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A project log for 8 Bit Breadboard CPU

A home-brew 8 bit Microprocessor built on a breadboard 64K Address Space, IRQ, and DMA 16 Bit Stack Pointer, 4 8 bit Registers or 2 16 bit

2-Zons2-Zons 12/10/2018 at 09:204 Comments

With the help of some excellent feedback from @roelh I am reworking the instruction set.  I have decided to move away from the load / store syntax and am moving to a 68K style move instruction to help avoid duplicating instructions.  Each two operand instruction will be in the form of INSTR source,destination.  I am building a database in Access to help me come up with my list of instruction.  I've created a table of Operations : 

MOV ADD SUB INC DEC PUS POP RES RTI RTS JMP JCA JZE JMI TST OR AND XOR XNR NOT JSR CMP

And a table of Operands:

A B X Y AB  XY SP PC # ## . $ $## SR +SP -SP +XY +AB

(symbols are placeholders for Immediate, Absolute, Indirect and Immediate Indirect.)

The tables have info like the width of each operand, the number of operands for the operations. and notes.  Just combining all these without using the same operand twice results in almost 8,000 instructions.  I am working on using query's to help me build groups of instructions. This will help me prioritize modes for different registers.  I want to give high functionality to the stack.  I will be using AB as the data focused register and XY as the pointer focused one.  I want to have the rules for the instructions be logical so you can easily remember which registers are capable of what.  My first version of instructions had limitations on pointer style programming.  With only 2 pointer registers (besides SP and PC) being able to do operations on memory will be important I think.

I will look at coming up with an easy way of auto publishing my Instruction info from the database somehow.  I know office 365 have features similar to Google docs so It should be possible.  Just haven't played around with it yet.

I'm already thinking that If this goes well (I build it in a reasonable amount of time).  I might try taking a crack at a 16 bit CPU.  I love the idea of having enough bits in the instruction code to have 3 bits for source register 3 bits for destination, 4 or 5 bits for operation etc.  would be really cool.  But I am getting way ahead of myself.  Lets just get this one done.  (reminding myself to watch the feature creep).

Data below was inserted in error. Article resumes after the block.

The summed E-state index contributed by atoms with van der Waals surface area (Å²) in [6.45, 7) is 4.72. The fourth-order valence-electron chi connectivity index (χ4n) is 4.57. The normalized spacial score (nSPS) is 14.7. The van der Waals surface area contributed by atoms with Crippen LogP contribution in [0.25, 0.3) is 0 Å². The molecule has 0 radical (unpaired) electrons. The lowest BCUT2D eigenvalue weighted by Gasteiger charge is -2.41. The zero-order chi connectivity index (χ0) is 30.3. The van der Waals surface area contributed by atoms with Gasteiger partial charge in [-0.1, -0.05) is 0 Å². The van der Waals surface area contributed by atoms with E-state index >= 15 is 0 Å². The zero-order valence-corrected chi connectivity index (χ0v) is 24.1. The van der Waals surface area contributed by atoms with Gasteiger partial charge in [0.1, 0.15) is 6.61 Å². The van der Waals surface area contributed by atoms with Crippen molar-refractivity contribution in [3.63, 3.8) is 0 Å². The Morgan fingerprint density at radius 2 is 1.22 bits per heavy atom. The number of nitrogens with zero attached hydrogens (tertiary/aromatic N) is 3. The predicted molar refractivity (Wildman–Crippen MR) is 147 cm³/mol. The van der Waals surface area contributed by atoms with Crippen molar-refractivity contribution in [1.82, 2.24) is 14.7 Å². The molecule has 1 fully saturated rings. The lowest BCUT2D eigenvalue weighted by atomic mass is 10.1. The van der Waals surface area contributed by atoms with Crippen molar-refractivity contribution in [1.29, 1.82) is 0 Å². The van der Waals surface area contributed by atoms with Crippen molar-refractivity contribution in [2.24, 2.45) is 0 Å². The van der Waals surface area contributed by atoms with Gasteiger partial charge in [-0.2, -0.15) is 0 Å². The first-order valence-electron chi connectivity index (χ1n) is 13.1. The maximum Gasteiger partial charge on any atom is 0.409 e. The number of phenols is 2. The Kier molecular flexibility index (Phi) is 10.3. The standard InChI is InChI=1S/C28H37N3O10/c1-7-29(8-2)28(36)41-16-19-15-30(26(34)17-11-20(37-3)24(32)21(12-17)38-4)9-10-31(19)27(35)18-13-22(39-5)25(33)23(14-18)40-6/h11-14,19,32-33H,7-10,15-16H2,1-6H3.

Discussions

2-Zons wrote 12/10/2018 at 21:13 point

Excellent article @Yann Guidon / YGDES .  The 6809 is my favorite 8 bit processor, and the processor I first learned assembly on.  Although the processor of my all time favorite computer (C-64) has a special place in my heart.  The article is very helpful.  The 6809 has an excellent instruction set.  In order to achieve this it reads a second instruction byte for some instructions.  I had thought about doing this in my CPU but I am trying to keep it simple.  I am not trying to make the best 8 bit CPU out there, just make an 8 bit CPU that works, and meet my own standards of functionality.  

My goal is to have the instruction set make sense, and fit in 256 instructions. 

  Are you sure? yes | no

Yann Guidon / YGDES wrote 12/10/2018 at 14:30 point

Keep it simple and orthogonal :-)

  Are you sure? yes | no

2-Zons wrote 12/10/2018 at 19:05 point

That might be difficult.  As Indicated above combining all my operations (18 that take operands) with all registers and addressing modes  comes out to thousands of possible operations.  I would love it to be orthogonal but I only have 256 Instructions.   Intel didn't even make their processors orthogonal when they went to 386 and 32 bits.  I will have a hard time doing it in 8 bits.

  Are you sure? yes | no

Yann Guidon / YGDES wrote 12/10/2018 at 20:11 point

you might find this interesting

byte_6809_articles.pdf


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